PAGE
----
Pascal Is Alive in Delphi
Again it is great to celebrate 50 years of Pascal, a remarkable language that deeply influenced our industry. But it is even nicer to celebrate it along with Delphi’s 26th anniversary and after our 10.4.2 release that brings an unparalleled support for Windows 10 client development (one of the best in the industry), an even faster compiler capable of going over millions of lines of Pascal-based code in minutes, and the unique ability to target many operating systems (Windows, Linux, macOS, Android, iOS) with the same source code including the user interface.
Delphi is still rocking the world, so we owe a big thank you to Wirth, Hejlsberg, and Kahn — but also to the developers and managers who kept Delphi alive and kicking over the years and the great team working on it today.
Delphi’s 25 years celebration Easter egg
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I have a blown up framed original Turbo Pascal Byte Magazine ad in my home office. It reminds me of the roots of Delphi and my own programming language growth 😀
Good old days, indeed! 🙂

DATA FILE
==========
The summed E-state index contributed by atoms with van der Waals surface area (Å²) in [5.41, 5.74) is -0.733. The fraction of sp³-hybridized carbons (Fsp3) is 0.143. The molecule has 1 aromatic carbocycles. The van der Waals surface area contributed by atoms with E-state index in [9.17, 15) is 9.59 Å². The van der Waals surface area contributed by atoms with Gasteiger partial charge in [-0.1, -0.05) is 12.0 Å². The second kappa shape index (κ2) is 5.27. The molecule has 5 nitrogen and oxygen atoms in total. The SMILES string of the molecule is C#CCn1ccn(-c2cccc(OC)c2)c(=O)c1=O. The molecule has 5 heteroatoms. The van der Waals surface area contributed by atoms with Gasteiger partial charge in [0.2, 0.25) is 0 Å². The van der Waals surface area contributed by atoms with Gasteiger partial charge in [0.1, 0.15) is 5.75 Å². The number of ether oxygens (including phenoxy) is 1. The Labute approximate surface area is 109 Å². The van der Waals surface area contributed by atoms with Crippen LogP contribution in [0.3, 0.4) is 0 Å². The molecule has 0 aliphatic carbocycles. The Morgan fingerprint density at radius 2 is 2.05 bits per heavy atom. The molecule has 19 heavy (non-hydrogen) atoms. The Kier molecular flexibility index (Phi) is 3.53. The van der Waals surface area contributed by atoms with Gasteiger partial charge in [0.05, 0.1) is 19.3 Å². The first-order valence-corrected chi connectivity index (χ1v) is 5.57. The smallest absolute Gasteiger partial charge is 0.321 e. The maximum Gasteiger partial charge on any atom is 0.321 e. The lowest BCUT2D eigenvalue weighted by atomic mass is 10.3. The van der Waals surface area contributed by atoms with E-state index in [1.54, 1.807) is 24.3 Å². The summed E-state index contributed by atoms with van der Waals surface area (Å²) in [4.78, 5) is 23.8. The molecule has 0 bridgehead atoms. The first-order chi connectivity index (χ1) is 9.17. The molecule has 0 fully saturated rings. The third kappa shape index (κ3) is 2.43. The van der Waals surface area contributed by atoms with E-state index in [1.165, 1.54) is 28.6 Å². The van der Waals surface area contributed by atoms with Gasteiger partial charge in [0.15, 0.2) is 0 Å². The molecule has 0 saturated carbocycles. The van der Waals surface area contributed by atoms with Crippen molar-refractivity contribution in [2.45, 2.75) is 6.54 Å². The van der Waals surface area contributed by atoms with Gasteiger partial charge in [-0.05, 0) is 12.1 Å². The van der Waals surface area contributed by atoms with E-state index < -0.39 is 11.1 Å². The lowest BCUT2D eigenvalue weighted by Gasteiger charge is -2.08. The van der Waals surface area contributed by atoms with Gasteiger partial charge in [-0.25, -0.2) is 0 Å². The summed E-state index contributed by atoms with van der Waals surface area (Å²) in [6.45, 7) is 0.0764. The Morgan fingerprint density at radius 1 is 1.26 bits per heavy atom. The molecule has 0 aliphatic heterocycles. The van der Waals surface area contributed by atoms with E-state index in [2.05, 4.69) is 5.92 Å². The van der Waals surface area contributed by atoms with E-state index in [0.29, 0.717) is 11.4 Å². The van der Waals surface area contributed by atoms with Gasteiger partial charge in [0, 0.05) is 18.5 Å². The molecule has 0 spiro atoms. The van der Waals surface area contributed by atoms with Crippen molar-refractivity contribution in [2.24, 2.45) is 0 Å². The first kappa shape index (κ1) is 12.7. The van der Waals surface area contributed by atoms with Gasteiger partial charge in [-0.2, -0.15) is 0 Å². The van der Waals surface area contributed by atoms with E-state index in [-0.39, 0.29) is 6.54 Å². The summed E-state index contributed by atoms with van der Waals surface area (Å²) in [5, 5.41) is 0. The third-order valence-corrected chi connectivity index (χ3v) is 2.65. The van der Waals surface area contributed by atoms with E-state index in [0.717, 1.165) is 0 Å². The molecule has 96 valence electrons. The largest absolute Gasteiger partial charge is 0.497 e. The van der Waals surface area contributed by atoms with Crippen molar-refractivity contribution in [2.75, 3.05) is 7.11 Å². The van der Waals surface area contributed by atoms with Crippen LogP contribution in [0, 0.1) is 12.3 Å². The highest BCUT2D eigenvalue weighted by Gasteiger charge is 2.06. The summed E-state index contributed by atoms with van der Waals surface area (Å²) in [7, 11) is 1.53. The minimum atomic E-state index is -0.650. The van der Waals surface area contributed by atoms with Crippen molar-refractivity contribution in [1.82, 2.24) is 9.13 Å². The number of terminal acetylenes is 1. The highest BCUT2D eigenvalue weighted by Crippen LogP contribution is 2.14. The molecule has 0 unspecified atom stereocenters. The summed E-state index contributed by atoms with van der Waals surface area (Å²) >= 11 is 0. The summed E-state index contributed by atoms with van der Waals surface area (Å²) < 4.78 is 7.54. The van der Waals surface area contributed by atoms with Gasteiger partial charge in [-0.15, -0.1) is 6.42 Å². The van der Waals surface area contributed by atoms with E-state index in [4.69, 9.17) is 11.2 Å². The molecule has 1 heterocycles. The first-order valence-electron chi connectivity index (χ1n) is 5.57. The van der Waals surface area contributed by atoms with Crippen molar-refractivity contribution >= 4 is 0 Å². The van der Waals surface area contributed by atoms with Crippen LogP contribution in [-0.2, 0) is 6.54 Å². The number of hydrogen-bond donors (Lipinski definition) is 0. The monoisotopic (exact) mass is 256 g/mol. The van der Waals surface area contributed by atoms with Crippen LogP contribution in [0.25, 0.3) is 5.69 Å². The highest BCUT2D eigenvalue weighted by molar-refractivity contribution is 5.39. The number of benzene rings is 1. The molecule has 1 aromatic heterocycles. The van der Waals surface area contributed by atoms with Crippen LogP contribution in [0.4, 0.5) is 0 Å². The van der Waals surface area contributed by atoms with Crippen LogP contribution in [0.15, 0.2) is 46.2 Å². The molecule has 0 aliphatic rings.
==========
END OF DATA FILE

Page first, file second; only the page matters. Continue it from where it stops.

It is a bit interesting that Wirth writes “our” in:
“Borland … surrounded our compiler with …”
Other than being Pascal-based it wasn’t Wirth’s compiler, it was Anders Hejlsberg’s compiler written in assembly:
The Turbo Pascal compiler was based on the Blue Label Pascal compiler originally produced for the NasSys cassette-based operating system of the Nascom microcomputer in 1981 by Anders Hejlsberg.”
Visual BASIC came after Turbo Pascal and it is NOT built-in to DOS nor Windows. Delphi came later than Visual BASIC but it more powerful. If I was not mistaken, Delphi allows building of components while Visual BASIC cannot. VB relies on 3rd party VBX and later OCX components.
Object Pascal (OP) itself is an extension of the Pascal language that was developed early at Apple Computer by a team led by Larry Tesler in consultation with Niklaus Wirth, as inventor of Pascal. It is descended from an earlier object-oriented version of Pascal called Clascal, which was available on Lisa computer.
Apple dropped support for OP when they moved from Motorola 68K chips to IBM’s PowerPC 1994.